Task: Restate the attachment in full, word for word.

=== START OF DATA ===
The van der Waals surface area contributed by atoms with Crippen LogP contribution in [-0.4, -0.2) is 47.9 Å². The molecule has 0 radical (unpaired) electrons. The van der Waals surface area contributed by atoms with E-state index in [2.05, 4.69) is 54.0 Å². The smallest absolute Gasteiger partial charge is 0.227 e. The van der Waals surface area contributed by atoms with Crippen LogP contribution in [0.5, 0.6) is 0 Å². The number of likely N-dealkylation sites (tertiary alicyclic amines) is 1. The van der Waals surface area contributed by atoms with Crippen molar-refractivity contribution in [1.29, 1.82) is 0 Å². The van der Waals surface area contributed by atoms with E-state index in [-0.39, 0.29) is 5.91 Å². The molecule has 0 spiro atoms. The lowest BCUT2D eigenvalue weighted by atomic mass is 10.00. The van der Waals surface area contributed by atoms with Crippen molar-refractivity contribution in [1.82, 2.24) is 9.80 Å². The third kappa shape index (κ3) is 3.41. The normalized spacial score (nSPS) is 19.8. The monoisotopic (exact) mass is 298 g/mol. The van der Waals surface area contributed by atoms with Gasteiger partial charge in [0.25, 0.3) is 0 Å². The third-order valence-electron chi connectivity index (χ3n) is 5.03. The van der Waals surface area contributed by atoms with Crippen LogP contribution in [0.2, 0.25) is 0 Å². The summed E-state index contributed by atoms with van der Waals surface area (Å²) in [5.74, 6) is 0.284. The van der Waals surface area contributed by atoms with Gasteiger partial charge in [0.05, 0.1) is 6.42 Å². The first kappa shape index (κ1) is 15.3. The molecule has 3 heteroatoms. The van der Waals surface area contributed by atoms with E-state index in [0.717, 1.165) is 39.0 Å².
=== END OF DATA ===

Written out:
The van der Waals surface area contributed by atoms with Crippen LogP contribution in [-0.4, -0.2) is 47.9 Å². The molecule has 0 radical (unpaired) electrons. The van der Waals surface area contributed by atoms with E-state index in [2.05, 4.69) is 54.0 Å². The smallest absolute Gasteiger partial charge is 0.227 e. The van der Waals surface area contributed by atoms with Crippen LogP contribution in [0.5, 0.6) is 0 Å². The number of likely N-dealkylation sites (tertiary alicyclic amines) is 1. The van der Waals surface area contributed by atoms with Crippen molar-refractivity contribution in [1.29, 1.82) is 0 Å². The van der Waals surface area contributed by atoms with E-state index in [-0.39, 0.29) is 5.91 Å². The molecule has 0 spiro atoms. The lowest BCUT2D eigenvalue weighted by atomic mass is 10.00. The van der Waals surface area contributed by atoms with Crippen molar-refractivity contribution in [1.82, 2.24) is 9.80 Å². The third kappa shape index (κ3) is 3.41. The normalized spacial score (nSPS) is 19.8. The monoisotopic (exact) mass is 298 g/mol. The van der Waals surface area contributed by atoms with Gasteiger partial charge in [0.25, 0.3) is 0 Å². The third-order valence-electron chi connectivity index (χ3n) is 5.03. The van der Waals surface area contributed by atoms with Crippen LogP contribution in [0.2, 0.25) is 0 Å². The summed E-state index contributed by atoms with van der Waals surface area (Å²) in [5.74, 6) is 0.284. The van der Waals surface area contributed by atoms with Gasteiger partial charge in [0.05, 0.1) is 6.42 Å². The first kappa shape index (κ1) is 15.3. The molecule has 3 heteroatoms. The van der Waals surface area contributed by atoms with E-state index in [0.717, 1.165) is 39.0 Å².